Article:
Over the years, several trenches have been excavated in the front yard but these produced few artifacts and the stratigraphy (layering of the soils) was complex and confusing. In 2011 and 2012, a road or ditch-like feature was discovered in the front yard. In cross-section, it appeared as if a thirty foot wide trench had been dug sometime in the past and later backfilled to be level with the present ground surface.  We decided to investigate this area with additional backhoe trenches. Specifically, a number of test trenches were configured in order to maximize our ability to map the horizontal placement of this road/ditch feature. In addition, the front yard is a wide flat area that could produce other Fort related features and this was an opportunity to conduct a comprehensive survey of this area.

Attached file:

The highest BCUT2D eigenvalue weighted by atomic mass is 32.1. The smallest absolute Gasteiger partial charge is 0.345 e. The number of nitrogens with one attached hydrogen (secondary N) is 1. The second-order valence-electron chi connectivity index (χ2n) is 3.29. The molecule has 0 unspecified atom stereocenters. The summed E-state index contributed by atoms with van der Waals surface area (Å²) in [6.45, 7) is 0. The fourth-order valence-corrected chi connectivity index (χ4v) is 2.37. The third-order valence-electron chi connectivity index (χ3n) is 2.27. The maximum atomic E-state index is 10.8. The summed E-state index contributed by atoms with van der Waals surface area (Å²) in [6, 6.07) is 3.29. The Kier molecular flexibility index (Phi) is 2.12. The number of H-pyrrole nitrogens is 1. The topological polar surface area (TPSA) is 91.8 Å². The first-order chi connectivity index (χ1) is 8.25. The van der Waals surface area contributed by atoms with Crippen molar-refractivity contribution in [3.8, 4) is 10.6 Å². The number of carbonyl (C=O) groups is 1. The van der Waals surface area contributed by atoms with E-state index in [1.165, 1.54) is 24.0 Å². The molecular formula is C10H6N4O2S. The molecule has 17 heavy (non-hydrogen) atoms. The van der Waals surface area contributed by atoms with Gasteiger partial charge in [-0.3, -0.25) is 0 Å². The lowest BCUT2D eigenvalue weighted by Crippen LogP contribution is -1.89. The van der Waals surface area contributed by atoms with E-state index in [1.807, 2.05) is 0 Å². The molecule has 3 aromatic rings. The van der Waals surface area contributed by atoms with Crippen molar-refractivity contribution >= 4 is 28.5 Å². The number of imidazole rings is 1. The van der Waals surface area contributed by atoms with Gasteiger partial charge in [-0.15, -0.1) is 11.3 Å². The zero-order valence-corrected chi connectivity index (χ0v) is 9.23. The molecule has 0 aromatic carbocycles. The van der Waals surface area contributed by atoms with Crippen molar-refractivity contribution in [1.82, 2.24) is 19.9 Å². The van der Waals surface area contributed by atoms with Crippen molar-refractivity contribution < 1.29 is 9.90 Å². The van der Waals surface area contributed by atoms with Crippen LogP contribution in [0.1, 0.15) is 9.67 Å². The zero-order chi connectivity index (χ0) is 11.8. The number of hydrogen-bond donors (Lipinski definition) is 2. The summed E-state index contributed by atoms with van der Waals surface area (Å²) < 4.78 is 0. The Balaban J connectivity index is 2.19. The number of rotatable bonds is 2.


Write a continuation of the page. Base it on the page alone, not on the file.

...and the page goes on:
Excavations in 2010 uncovered this cobble area, prompting  us to                                            conduct this trench excavation

With the indulgence of our hosts, Fort Hunter Mansion and Park, we excavated over 400 feet of trenches encompassing nine different locations. Our excellent backhoe operator, Corry Harner was accompanied by his nephew, Caleb Kickes and they were both excited to uncover new and interesting information about the history of central Pennsylvania.

Corry Harner skillfully opening our trench

Caleb (in black) scanning the back dirt for artifacts

Plan map of trench excavations